So, for me, universal social protection, making sure that in every country every citizen has access to a minimum package of protection, is going to be crucial. It’s a very big, daunting task that we really need to study. And that is going to be a core element of my time at ILO.
Q: A lot of the problems that we're facing at the moment are multilateral problems. Climate change, inflation, food and fuel crisis. Yet at the same time, the multilateral system that's been developed since World War Two is under strain almost like never before. What can the ILO do to help rebuild the multilateral system, to strengthen it and to increase confidence in it?
First of all, let me underscore the importance of multilateralism. We cannot say this enough. ILO has to contribute to it, first of all by taking the lead in the many social issues that are at the core of ILO mandate, starting with social injustice. And secondly, ILO itself has to be much more involved in the global multilateral architecture, in working with the colleagues in the UN, the secretariat of the UN itself, and the UN sister agencies.
Also, with the international financial institutions (IFIs). I feel we need to step up our cooperation with the financial institutions, not only the World Bank and the International Monetary Fund (IMF) but also the regional development banks. Then, we have all the trade agreements and working relationships, cooperation with World Trade Organization (WTO), with the United Nations Conference on Trade and Development (UNCTAD). To me, this is going to be crucial. We know that the whole supply chain can be a source of income generation, a source of job creation, particularly for emerging economies. But at the same time, there is a risk for job protection. So working together on this part of multilateralism is going to be very important.
The third dimension is climate change. Working with the Green Climate Fund (GCF)1, with the Global Environment Facility (GEF)2 with all the adaptation institutions, is also going to be crucial. Not only to ensure a smooth transition, but also to make sure that the future of work is going to be more sustainable and job rich.
Q: You just started your term. There's a lot of stuff on your desk already. What are going to be the priorities?
I will go back to my mission statement and all the debates. But what is important is not only the mission but engaging with the constituents. That helps you see the heart of the issues at stake.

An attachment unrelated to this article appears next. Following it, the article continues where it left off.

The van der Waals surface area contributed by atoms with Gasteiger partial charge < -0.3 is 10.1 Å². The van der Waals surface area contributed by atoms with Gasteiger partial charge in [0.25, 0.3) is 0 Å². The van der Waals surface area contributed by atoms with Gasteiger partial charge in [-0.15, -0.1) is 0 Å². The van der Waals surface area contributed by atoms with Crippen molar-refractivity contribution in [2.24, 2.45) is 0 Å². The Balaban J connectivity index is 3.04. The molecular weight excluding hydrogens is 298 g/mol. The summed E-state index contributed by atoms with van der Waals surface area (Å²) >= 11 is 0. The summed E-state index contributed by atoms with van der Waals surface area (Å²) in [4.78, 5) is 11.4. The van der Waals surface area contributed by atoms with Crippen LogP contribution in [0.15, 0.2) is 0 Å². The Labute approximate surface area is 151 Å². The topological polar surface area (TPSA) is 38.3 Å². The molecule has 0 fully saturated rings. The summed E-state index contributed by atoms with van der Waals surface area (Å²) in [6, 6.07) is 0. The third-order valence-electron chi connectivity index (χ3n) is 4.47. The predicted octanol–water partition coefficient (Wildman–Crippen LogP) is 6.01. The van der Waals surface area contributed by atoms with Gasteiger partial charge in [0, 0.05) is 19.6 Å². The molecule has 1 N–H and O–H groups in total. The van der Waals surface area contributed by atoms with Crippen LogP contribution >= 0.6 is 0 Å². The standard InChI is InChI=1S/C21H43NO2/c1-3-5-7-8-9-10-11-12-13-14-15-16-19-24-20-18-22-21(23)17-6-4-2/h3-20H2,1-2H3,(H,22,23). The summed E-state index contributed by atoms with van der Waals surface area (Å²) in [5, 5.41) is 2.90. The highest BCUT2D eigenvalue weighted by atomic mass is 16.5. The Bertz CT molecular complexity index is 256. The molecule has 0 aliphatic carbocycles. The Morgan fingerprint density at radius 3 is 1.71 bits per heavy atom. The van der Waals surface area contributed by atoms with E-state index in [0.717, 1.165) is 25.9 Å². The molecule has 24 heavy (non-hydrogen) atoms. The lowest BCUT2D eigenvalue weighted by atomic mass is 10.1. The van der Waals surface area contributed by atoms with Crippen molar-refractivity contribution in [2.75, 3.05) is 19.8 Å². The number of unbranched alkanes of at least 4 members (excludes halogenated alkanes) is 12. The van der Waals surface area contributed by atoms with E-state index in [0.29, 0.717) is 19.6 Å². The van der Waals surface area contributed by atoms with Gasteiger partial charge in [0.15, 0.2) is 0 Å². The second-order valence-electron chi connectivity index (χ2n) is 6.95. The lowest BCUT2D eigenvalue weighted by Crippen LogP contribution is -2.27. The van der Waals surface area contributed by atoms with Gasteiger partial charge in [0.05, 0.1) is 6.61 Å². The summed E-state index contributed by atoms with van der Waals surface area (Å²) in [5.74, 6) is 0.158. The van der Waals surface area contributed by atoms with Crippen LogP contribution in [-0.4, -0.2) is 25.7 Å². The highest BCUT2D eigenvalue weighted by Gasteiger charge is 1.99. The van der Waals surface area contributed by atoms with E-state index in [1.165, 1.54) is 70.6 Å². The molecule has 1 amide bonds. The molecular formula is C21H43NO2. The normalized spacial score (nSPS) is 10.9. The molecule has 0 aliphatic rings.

So for me, it’s the stepping up of social justice within major coalitions and universal social protection. We must also talk about the supply chain, the informal sector. Also, COVID has shown us how some groups of citizens are in a much more precarious situation; women and girls, particularly rural women, are one. Small and medium-sized enterprises (SMEs) and self-employed entrepreneurs are another one.
We talk about just transitions, where the ILO has been doing good work. We must also continue with the whole child labour and forced labour dimension. Another important point is the major decision taken by the International Labour Conference (ILC) in June, for the integration of Occupational Safety and Health (OSH) as part of the Fundamental Conventions. So another issue is implementing our Conventions and modernising our supervisory mechanisms to take into account the demands of today's world.
Let's be honest, there are a lot of demands that may need a new instrument. What type of instrument I do not know, but clearly we need to look at these; the digital economy, supply chains. So, all of those are going to be ILO priorities for me. That's a lot, but we will try.
1 The Green Climate Fund (GCF) is a fund established within the framework of the UNFCCC as an operating entity of the Financial Mechanism to assist developing countries in adaptation and mitigation practices to counter climate change.
2 The Global Environment Facility (GEF) is a multilateral environmental fund that provides grants and blended finance for projects related to biodiversity, climate change, international waters, land degradation, persistent organic pollutants (POPs), mercury, sustainable forest management, food security, and sustainable cities in developing countries.